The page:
Journal of Molecular Evolution

, Volume 57, Supplement 1, pp S226-S232

First online:

Evidence for S. cerevisiae Fermentation in Ancient Wine

  • Duccio CavalieriAffiliated withBauer Center for Genomics Research, Harvard University, 7 Divinity Avenue, Cambridge, MA 02138 Email author 
  • , Patrick E. McGovernAffiliated withMuseum Applied Science Center for Archaeology (MASCA), University of Pennsylvania Museum of Archaeology and Anthropology, Philadelphia, PA 19104
  • , Daniel L. HartlAffiliated withDepartment of Organismic and Evolutionary Biology, Harvard University, Cambridge, MA 02138
  • , Robert MortimerAffiliated withDepartment of Molecular and Cell Biology, University of California, Berkeley, CA 94720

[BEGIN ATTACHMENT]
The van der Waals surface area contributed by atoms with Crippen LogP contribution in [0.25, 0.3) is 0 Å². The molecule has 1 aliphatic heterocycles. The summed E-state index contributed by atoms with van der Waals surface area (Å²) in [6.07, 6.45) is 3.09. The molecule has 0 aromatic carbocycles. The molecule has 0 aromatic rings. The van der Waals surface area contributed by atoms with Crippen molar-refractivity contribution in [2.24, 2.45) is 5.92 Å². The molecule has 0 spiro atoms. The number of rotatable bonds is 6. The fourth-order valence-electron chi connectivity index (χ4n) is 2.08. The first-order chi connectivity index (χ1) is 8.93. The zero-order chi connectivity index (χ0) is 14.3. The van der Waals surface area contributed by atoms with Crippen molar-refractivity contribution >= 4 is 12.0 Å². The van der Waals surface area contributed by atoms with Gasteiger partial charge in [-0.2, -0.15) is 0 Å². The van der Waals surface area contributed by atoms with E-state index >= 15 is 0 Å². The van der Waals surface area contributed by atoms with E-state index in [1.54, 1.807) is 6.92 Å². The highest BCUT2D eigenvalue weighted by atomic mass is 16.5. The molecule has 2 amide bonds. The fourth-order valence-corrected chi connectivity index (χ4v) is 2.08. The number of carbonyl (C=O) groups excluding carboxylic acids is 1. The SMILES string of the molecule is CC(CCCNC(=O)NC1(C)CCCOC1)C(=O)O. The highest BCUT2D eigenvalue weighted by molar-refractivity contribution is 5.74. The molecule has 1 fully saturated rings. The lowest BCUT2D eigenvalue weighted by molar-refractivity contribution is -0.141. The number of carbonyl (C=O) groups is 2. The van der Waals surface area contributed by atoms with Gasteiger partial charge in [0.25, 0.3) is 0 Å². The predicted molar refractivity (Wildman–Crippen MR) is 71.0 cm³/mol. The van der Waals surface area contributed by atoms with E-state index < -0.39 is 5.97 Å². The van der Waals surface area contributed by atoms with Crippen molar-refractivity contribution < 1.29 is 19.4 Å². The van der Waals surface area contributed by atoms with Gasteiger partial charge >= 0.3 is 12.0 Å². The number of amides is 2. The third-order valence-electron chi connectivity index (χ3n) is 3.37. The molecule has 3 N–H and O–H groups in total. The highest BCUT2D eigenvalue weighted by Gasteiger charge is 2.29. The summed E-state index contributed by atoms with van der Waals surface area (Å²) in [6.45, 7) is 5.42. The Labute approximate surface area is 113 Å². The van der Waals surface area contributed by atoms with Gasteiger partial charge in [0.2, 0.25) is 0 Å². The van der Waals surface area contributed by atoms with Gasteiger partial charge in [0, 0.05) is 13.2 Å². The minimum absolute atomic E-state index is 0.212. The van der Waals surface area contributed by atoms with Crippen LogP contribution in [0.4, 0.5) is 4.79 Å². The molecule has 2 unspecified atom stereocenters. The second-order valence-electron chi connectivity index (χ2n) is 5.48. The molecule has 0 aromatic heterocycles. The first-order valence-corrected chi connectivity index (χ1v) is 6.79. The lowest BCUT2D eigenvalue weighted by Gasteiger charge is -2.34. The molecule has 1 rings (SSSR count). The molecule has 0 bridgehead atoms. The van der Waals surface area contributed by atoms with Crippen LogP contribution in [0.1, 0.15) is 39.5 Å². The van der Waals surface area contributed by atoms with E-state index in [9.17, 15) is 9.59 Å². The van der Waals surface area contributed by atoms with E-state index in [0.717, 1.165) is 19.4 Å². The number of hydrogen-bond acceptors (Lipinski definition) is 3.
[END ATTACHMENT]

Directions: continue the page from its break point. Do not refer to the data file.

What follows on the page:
• , Mario PolsinelliAffiliated withDipartimento di Biologia Animale e Genetica, University of Florence, Via romana 17-19, 50125 Florence

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Saccharomyces cerevisiae is the principal yeast used in modern fermentation processes, including winemaking, breadmaking, and brewing. From residue present inside one of the earliest known wine jars from Egypt, we have extracted, amplified, and sequenced ribosomal DNA from S. cerevisiae. These results indicate that this organism was probably responsible for wine fermentation by at least 3150 B.C. This inference has major implications for the evolution of bread and beer yeasts, since it suggests that S. cerevisiae yeast, which occurs naturally on the surface bloom of grapes, was also used as an inoculum to ferment cereal products.


Ancient DNA Evolution Fermentation Ötztal Alps Iceman Saccharomyces cerevisiae Winemaking